Over the years, developments in UPS technology have focused heavily on improving efficiency, reliability and availability. Increases in operating efficiencies, while in on-line double-conversion mode, has primarily been achieved by the introduction of transformerless technology in the 1990s.
This removal of the bulky transformer, with the associated significant reductions in size, footprint and weight led to the innovation of the Modular concept. This in-turn reduced the important Mean Time to Repair (MTTR) figure thereby significantly increasing availability. Development in UPS design now realises efficiency figures of 97+%, and the evolution of several generations of Modular UPS systems has increased availability from 99.9995 (six 9’s) to 99.9999999% (nine 9’S). Downtime has been reduced from seconds to milliseconds. Of course, a UPS system doesn’t just comprise of the UPS units themselves but also includes the vital dc source needed to convert and provide outpower power in the event of a mains supply failure.
This dc source has predominantly remained the battery: a simple chemical device used to store energy until it is required. For the UPS world, the traditional ‘go to’ battery has been the Valve Regulated Lead Acid (VRLA) block. For many good reasons VRLA has been around for a long time. The technology is old but proven, robust, price competitive, the batteries are recyclable and as a result, have been the back-up of choice for the vast majority of UPS systems. (Note that batteries for UPS systems have been specifically designed for the unique characteristics of the application and therefore the correct battery type must always be used.)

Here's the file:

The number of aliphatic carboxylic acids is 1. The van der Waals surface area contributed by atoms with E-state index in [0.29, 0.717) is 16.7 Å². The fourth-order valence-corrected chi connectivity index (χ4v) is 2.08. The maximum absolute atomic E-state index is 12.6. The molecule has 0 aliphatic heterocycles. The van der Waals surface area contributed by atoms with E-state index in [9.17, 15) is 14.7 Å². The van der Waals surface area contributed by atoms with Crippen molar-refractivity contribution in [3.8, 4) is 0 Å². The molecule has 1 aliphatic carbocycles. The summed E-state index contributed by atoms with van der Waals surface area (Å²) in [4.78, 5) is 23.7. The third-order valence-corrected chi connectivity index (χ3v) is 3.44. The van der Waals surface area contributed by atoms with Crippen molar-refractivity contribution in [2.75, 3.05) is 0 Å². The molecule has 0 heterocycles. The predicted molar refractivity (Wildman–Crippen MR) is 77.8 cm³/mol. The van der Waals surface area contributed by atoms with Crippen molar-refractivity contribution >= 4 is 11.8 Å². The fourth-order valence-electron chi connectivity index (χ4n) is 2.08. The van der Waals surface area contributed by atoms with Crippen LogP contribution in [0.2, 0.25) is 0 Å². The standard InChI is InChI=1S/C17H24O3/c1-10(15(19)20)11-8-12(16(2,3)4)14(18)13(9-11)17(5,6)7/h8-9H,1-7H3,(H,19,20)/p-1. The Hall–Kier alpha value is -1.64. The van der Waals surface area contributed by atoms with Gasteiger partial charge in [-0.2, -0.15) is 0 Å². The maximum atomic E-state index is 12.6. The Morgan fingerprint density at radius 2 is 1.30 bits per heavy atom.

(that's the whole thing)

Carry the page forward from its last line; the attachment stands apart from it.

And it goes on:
Like any industry there are always improvements in technology and a change in battery type is coming. In the not-so-distant-future UPS systems will be supported by Lithium-Ion (Li-ion) battery (LIB) technology.
Li-ion batteries had their origins in the early 70s, but the commercial success was really driven by Sony with their handheld video camera of the early nineties. Continued growth and development has been driven by laptops, then mobile phones because we all want our electronics to be smaller, cheaper, more powerful and operate for longer periods.
While critical IT power protection solutions and handheld electronics both share the common goals of demanding more power, occupying less space, longer run times and a justifiable price point, the batteries supporting consumer electronics are not the same as those for data centres.